Saturday, April 10, 2021

Semantic effects in sentence recall: The contribution of immediate vs delayed recall in language assessment

Polišenská, K., Chiat, S., Comer, A., & McKenzie, K. (2014). Semantic effects in sentence recall: The contribution of immediate vs delayed recall in language assessment. Journal of Communication Disorders, 52, 65–77.

Sentence recall, the immediate repetition of spoken sentences, is used clinically to assess language skills. This seemingly easy task draws on different types of language and memory skills. For instance, phonological (speech sound) skills support the remembering of the word form itself. Semantic skills (knowledge of meaning) aid in remembering the meaning of the sentence. Typically, sentence repetition is tested by having the person repeat the sentence immediately after hearing it (immediate recall). The ability to recall a sentence after a delay (delayed recall) is usually not tested. The goal of this study was to understand the skills involved in immediate and delayed sentence recall.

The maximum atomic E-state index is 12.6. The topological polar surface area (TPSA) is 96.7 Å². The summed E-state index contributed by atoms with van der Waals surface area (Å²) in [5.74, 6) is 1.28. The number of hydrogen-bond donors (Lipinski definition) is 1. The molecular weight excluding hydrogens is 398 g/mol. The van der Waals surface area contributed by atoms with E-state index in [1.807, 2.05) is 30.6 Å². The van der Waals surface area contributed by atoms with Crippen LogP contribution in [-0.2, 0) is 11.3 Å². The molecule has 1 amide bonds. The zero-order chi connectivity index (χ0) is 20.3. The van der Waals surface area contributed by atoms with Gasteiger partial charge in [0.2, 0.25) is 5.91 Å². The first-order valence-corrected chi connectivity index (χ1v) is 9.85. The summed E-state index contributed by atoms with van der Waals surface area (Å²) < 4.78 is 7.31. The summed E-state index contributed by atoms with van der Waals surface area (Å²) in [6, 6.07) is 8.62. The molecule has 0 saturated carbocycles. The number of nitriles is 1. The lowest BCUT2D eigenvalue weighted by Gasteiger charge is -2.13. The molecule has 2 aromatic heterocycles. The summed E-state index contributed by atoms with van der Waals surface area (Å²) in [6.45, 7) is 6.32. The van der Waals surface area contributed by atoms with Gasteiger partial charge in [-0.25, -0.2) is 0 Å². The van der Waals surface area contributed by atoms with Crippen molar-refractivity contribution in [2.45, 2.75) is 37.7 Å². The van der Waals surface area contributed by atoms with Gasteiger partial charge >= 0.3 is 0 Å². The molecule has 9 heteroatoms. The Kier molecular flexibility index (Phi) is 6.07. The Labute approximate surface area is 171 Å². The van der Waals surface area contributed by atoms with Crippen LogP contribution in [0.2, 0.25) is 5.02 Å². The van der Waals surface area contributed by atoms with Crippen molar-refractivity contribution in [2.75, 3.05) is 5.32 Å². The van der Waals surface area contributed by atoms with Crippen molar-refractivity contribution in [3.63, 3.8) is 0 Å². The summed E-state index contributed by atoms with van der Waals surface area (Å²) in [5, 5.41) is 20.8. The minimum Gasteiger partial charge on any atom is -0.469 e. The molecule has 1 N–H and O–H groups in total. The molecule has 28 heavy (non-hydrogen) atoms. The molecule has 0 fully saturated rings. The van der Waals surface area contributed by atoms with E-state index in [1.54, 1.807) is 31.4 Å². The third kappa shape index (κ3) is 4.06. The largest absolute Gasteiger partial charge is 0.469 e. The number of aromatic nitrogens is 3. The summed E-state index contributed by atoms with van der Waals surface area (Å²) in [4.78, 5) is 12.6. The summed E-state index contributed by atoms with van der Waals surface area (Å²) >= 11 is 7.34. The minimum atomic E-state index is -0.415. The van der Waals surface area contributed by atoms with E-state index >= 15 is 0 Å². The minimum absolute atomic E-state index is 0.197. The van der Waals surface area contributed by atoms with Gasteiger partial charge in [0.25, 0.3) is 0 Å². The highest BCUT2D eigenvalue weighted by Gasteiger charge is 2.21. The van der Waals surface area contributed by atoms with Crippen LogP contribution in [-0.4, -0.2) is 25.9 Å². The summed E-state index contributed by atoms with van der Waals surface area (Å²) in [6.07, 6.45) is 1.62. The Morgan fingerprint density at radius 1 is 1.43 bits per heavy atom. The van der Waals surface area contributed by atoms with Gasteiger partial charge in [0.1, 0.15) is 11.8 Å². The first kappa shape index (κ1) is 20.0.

Across two studies, participants completed immediate and delayed sentence recall. In study 1 involving adult participants, a distracting task was completed prior to delayed recall: either counting backwards from 10 (less demanding) or naming a series of images (more demanding). In study 2 with children, the task was either waiting quietly for 10 s (less demanding) or counting from 1 to 10 (more demanding). Further, sentences were either semantically plausible (The red bus was late so we drove by car) or implausible (The red grass was brave so we spoke to jam) with the idea that more familiar and meaningful sentences would benefit recall. The results were similar across both studies. Immediate sentence recall was better than delayed recall. Plausible sentences were recalled more accurately than implausible sentences. Finally, the more demanding the distracting task, the more participants relied on the semantics of the sentence to support recall (i.e., accuracy declined more steeply for implausible than plausible sentences).

Overall, results suggest that sentence recall draws on both phonological and semantic knowledge, but their contributions may differ. Phonology has a relatively greater role in immediate recall, whereas semantics has a relatively greater role in delayed recall. As well, familiar information supports memory overall. Clinicians who have a good understand about the language and memory skills involved in sentence recall will be in a better position to interpret their assessment findings. Further, there may be a need to incorporate delayed testing into practice.

Blogger: Theresa Pham is a student in the combined SLP MClSc/PhD program, supervised by Dr. Lisa Archibald

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